The Yoga's biggest feature is the ability to convert into four different "modes" of usage: laptop, tablet, stand and tent. You can see all of them demonstrated on our Yoga 13 preview video above and the same forms exist on the new Yoga 11S.
The Yoga 11S will also be available in "Clementine"
The Lenovo IdeaPad Yoga 11S will be available in mid-February and will start at $799.
PC Perspective's CES 2013 coverage is sponsored by AMD.
Follow all of our coverage of the show at http://pcper.com/ces!
Podcast #225 - Intel's New Low Priced 240GB SSD, Lenovo IdeaPad Yoga 13 Convertible Ultrabook, AMD ARM processors, and more!
Subject: General Tech | November 1, 2012 - 03:04 PM | Ken Addison
Tagged: z77a-gd80, yoga 13, thunderbolt, podcast, pcper, msi, Lenovo, intel ssd, intel 335, Intel, Ideapad, asus, arm, amd
PC Perspective Podcast #225 - 11/01/2012
Join us this week as we talk about Intel's New Low Priced 240GB SSD, Lenovo IdeaPad Yoga 13 Convertible Ultrabook, AMD ARM processors, and more!
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Hosts:Ryan Shrout, Jeremy Hellstrom, Allyn Malventano, and Chris Barbere
Program length: 1:10:09
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News items of interest:
- 0:30:35 Corsair Announces new products
- 0:36:10 ASUS Launches Line of VivoBook Laptops Running Windows 8
- 0:42:05 How to Build a PC with Windows 8 - PC Perspective Live!
- 0:43:50 Microsoft Giving Away Free Media Center Keys For Windows 8
- 0:46:30 ASRock Launches Extreme6/TB4 Motherboard With Two Thunderbolt Ports
- 0:47:30 AMD Announces It Will Build 64-bit ARM Processors for Server Markets
- 0:53:15 Intel Wants To See 48-Core Processors In Future Smartphones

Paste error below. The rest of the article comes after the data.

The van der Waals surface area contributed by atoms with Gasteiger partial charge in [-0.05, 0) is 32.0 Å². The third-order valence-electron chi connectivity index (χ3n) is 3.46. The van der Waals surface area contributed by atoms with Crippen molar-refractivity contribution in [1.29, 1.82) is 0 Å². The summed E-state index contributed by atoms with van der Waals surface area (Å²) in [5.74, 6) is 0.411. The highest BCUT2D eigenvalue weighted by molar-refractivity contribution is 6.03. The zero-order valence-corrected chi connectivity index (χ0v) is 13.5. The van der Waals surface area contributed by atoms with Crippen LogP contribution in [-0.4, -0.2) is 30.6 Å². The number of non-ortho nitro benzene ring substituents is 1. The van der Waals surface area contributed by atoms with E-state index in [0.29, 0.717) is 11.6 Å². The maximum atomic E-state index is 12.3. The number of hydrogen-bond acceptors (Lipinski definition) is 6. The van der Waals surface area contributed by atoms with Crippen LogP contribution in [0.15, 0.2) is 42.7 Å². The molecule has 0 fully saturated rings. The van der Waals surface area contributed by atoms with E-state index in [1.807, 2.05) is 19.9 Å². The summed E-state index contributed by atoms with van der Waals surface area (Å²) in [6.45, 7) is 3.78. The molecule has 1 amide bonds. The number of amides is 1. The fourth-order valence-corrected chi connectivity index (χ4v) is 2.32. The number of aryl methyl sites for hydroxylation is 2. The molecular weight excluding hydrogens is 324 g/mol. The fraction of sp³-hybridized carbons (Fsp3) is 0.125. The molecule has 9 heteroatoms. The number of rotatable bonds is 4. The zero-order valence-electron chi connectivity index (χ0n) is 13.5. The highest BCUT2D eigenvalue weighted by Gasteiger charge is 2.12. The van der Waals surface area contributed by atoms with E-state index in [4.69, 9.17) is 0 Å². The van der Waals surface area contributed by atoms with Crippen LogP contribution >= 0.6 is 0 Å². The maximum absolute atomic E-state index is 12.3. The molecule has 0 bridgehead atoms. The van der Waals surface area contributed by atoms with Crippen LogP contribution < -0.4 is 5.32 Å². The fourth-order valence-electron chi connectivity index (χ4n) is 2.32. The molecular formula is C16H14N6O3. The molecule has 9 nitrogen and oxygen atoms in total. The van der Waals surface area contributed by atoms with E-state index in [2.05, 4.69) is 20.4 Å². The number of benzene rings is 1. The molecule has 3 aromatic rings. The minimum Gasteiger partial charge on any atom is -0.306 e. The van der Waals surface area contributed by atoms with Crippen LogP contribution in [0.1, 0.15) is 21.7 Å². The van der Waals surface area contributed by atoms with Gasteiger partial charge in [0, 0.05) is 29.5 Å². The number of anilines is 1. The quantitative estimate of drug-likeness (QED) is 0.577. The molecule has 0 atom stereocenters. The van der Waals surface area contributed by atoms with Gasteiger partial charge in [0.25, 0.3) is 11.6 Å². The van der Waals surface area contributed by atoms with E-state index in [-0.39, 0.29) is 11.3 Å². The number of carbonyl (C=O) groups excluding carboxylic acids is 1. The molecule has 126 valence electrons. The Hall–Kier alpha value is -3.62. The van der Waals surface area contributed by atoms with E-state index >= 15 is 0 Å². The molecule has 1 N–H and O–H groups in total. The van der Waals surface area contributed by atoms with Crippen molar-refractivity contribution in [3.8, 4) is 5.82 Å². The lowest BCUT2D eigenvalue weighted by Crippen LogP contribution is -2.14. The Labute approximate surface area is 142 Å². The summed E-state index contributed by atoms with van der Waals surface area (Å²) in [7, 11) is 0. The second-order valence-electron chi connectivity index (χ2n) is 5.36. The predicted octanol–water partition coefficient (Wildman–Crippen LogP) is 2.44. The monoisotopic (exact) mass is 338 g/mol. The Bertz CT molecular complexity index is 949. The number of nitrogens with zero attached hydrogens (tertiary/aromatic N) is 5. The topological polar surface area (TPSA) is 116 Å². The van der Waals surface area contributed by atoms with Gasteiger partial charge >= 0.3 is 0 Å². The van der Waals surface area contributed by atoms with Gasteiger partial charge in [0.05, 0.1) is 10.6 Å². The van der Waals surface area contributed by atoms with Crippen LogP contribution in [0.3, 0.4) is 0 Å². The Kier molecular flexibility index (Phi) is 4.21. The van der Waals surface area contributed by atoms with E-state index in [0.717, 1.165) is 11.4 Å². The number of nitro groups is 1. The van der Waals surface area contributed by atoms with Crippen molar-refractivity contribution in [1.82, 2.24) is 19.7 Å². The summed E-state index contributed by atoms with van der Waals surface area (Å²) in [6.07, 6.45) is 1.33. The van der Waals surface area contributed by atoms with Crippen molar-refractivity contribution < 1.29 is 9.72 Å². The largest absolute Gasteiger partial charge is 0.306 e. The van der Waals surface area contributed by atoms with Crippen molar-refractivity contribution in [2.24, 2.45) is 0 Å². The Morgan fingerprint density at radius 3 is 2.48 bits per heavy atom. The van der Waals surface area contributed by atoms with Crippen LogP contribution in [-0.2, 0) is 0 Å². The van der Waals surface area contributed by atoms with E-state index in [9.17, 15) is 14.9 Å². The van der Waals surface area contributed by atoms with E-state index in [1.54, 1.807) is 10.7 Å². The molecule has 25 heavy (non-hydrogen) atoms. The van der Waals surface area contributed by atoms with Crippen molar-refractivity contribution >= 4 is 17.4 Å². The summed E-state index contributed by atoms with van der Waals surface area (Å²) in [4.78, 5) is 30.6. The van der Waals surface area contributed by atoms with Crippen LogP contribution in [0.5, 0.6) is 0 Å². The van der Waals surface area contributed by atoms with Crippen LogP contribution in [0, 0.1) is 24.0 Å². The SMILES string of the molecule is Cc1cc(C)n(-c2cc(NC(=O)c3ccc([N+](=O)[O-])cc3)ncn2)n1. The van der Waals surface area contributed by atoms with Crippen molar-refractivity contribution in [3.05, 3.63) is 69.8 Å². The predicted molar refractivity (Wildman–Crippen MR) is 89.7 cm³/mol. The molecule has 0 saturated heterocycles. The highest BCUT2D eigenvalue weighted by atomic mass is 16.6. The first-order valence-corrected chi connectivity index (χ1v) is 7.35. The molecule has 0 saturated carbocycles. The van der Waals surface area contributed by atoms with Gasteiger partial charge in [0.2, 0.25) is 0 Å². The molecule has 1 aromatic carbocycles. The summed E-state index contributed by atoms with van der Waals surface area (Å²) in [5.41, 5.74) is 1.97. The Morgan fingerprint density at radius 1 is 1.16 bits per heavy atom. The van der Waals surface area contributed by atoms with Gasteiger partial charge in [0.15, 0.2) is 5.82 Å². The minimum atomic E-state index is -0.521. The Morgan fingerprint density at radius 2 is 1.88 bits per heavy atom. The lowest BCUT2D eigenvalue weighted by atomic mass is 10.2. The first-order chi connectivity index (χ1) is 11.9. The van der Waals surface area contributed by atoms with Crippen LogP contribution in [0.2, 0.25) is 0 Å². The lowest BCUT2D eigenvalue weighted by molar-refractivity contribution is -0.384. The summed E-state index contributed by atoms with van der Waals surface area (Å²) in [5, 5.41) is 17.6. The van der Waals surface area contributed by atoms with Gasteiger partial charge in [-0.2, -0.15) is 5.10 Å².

- 0:56:30 NZXT Unleashes the Kraken -- World's first all-in-one 140mm & 280mm liquid-cooler
1:00:20 Hardware / Software Pick of the Week
- Ryan: Symphony on Steam - Free Keys to Give Away!!
- Jeremy: Grab media centre, even if you don't plan on getting Win 8 yet
- Allyn: Start8 - for you Windows 8 users
- Chris: MechWarrior Online
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Subject: Mobile | October 30, 2012 - 01:17 PM | Ryan Shrout
Tagged: yoga 13, yoga, ultrabook, Lenovo, Ivy Bridge, Ideapad
Earlier today we got in the new Lenovo Ideapad Yoga 13, an Ivy Bridge Core i5 Ultrabook with a very distinctive display panel that works as a laptop, a tablet, a tent and in a stand mode. Basically, think of the Lenovo machine you saw from CES with the screen that wraps around the back.
After getting the notebook in I recorded a quick 15 minute hands-on and overview video that I thought I would share in preparation for our full review coming later! Enjoy!
Lenovo has become an important player in the mainstream laptop market. Five years ago the offerings from Lenovo were not great, but today the IdeaPad line has matured. This has been reflected in Lenovo’s growth. The company has posted gains in global market share over the last few years.
In this review we’re looking at the Z580, a laptop that’s smack dab in the middle of the company’s IdeaPad brand. It’s a 15.6” laptop that starts at $469 but can be optioned to around $900. Our review unit is a well configured version which includes an Intel Core i5-3210M processor. Lenovo’s website prices it out at a cool $599.
What else will six Benjamin Franklins buy you? Let’s take a look.
The $600 price point is important. Studies of the laptop market have consistently shown that the average price of a new laptop hovers around $600 (much to the dismay of manufacturers, who’d rather people spent more).
This market is extremely completive as a result. If you want a portable laptop with an IPS display you don’t have many options, but consumers who want a powerful and competent laptop for $600 have a buffet to choose from. Can the Z580 make room for itself in this crowd?
Introduction and Design